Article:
Dir: Celine Sciamma
Celine Sciamma made a huge impression on me back in 2008, with her outstanding feature debut Water Lilies. Ever since I came out of seeing that movie I've been cautiously anticipating her follow up. Whenever a new director makes something as good as Water Lilies there's always going to be a question mark over their ability to follow it with something equally impressive. Thankfully Tomboy is a confident, convincing answer to that question, and a film that really puts its director on the map.
Like Water Lilies, Tomboy concerns itself with a girl's coming of age. Here Sciamma follows Laure (Zoe Heran), a tomboyish ten year old who, on being asked her name by her new neighbour Lisa (Jeanne Disson), introduces herself as Mikael. 'Mikael' and Lisa become friends, and even share a first kiss, but Laure struggles to keep her secret from her new friend and from her family.
It's refreshing to see a movie these days which, while its focus is on young people, is truly adult, not in terms of having loads of swearing, sex and violence, but in that it deals with complex and challenging issues of identity, sexuality and the process of growing up in a way that never talks down to the audience or moralises about its characters thoughts, feelings or choices. Sciamma approaches Laure/Mikael's gender identity with sensitivity, other viewers might feel differently, but to me it felt like she never quite made an absolute determination about whether Laure is engaging in youthful experimentation here (tied with the confusion that comes with the first engagement with a sexual identity) or is truly transsexual, and for me the film's openness on this issue is a key strength, as it keeps it from being anything as trite as a cry for acceptance. Tomboy doesn't feel, to me, like a film with a heavy political message, rather its strength is as an intimate and insightful drama about a young person trying to define themselves.
As befits a film so focused on issues of the body and identity, Tomboy often lingers in close ups. Shooting on an adapted digital stills camera, with a very shallow depth of field, Sciamma gets right in to the personal space of her characters, especially that of Laure, her six year old sister Jeanne, and her, entirely male, bar Lisa, new group of friends (cast from Zoe Hernan's own real life group of friends). This brings us right in to the characters and experiences being portrayed here, and makes the film feel at times almost voyeuristic in its intimacy and reality. At the same time it's an intelligently composed and often rather beautiful film. It's a difficult circle that Sciamma squares here; making a film that feels designed and directed, without allowing any of it to ring false.
As in Water Lilies, Sciamma's insight into her characters is spot on, now 30, she still knows how to write kids who seem like kids. Even Laure's intelligent and somewhat wily sister (she exploits Laure's lie so that she can hang out with older kids) is written as a smart six year old, not as the miniature adult we have seen in films like (500) Days of Summer. This carries through into the performances. There is never any sense of acting here, especially from the outstanding Zoe Hernan and Malon Levana. Hernan deals assuredly with a complex role, it would be interesting to discover how Sciamma told her about the character, and how she understood Laure/Mikael's identity but what's really impressive here is the ease with which she shifts gears, going from unselfconciously playing with her little sister and her parents, to being more outwardly controlled when she has to fit in with a group of boys. There is a great ease to the way the actors relate, a very real sense of family created between Hernan, Levana and Sophie Cattani and Mathieu Demy as their parents, and this also applies to the scenes between the children, be it the innocent first stirrings of attraction between Lisa and Mikael, or the games that the larger group of kids play, there is just a sense here of Sciamma observing children being children.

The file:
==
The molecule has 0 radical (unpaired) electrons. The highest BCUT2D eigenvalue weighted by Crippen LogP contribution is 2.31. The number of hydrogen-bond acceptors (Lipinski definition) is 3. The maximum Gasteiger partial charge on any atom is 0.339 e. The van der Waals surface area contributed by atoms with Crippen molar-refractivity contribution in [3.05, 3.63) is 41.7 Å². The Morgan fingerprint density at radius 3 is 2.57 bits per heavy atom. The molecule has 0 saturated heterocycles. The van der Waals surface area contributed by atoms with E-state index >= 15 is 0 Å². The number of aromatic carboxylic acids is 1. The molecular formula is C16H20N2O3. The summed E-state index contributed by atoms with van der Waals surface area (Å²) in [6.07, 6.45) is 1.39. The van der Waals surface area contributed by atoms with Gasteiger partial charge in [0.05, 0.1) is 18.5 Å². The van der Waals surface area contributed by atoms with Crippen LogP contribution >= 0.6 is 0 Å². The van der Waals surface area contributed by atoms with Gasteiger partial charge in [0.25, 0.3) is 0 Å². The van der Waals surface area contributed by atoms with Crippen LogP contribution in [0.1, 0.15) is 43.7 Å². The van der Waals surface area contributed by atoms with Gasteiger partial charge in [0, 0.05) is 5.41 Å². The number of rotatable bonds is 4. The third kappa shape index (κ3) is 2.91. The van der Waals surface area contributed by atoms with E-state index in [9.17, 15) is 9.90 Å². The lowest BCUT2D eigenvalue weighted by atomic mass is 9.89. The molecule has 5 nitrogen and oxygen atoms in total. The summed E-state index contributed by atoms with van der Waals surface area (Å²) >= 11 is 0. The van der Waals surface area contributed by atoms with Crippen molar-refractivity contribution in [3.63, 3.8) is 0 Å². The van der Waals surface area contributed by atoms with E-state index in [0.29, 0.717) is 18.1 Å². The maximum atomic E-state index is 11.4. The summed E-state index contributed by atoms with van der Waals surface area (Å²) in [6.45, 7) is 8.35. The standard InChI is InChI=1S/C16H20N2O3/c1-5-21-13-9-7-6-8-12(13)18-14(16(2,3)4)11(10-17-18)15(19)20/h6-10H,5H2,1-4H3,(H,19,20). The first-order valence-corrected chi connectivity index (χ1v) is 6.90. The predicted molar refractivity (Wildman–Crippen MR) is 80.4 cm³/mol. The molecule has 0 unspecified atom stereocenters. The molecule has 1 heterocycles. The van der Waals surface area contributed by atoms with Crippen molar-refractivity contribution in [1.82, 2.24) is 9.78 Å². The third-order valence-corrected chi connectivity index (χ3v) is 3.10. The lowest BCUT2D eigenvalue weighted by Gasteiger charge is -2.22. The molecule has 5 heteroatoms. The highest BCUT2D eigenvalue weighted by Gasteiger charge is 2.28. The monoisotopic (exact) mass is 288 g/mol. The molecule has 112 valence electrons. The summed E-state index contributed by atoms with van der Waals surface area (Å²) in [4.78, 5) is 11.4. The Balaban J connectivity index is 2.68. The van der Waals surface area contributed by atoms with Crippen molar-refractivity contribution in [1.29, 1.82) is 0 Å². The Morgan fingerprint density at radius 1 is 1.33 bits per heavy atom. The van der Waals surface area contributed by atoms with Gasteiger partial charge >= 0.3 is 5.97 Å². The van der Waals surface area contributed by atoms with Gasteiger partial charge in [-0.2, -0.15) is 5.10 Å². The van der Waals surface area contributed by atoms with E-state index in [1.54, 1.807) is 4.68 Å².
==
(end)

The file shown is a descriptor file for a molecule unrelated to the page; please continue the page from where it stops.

Tomboy is full of memorable scenes and moments, from the way that Jeanne visibly considers the decision of whether to expose her Sister's lie when Lisa comes looking for Mikael, to the lovely scene when Jeanne cuts her sister's hair. There is also much to admire in the way the relationship between Mikael and Lisa is drawn, the friendship grows very organically, and there is both charm and thematic interest in a scene in which Lisa puts make up on Mikael. Of course the course of the film can not run entirely smooth, and for me Celine Sciamma's sole - minor - stumble, is having the only confrontational scene with the children, after they discover Mikael's true identity, be an almost line by line quote of a notable sequence in the similarly themed Boys Don't Cry. Is it Sciamma's homage? Is it just that there aren't many other ways to deal with that moment, especially considering the age and level of maturity of the characters? It's hard to say, but it works as a scene in and of itself, even if it is over familliar.
There is real emotional punch to Tomboy. Like Water Lilies it deals in real and raw emotion, and though the performances are never overly demonstrative, you feel it all. I may like Water Lilies more, but this film, for me, confirms Celine Sciamma as a major, major talent to watch and is one of the best of 2011 to date. I'd like to see Sciamma branch out a bit more next time, but if she keeps making coming of age movies this insightful, and this well acted, then that's just fine by me.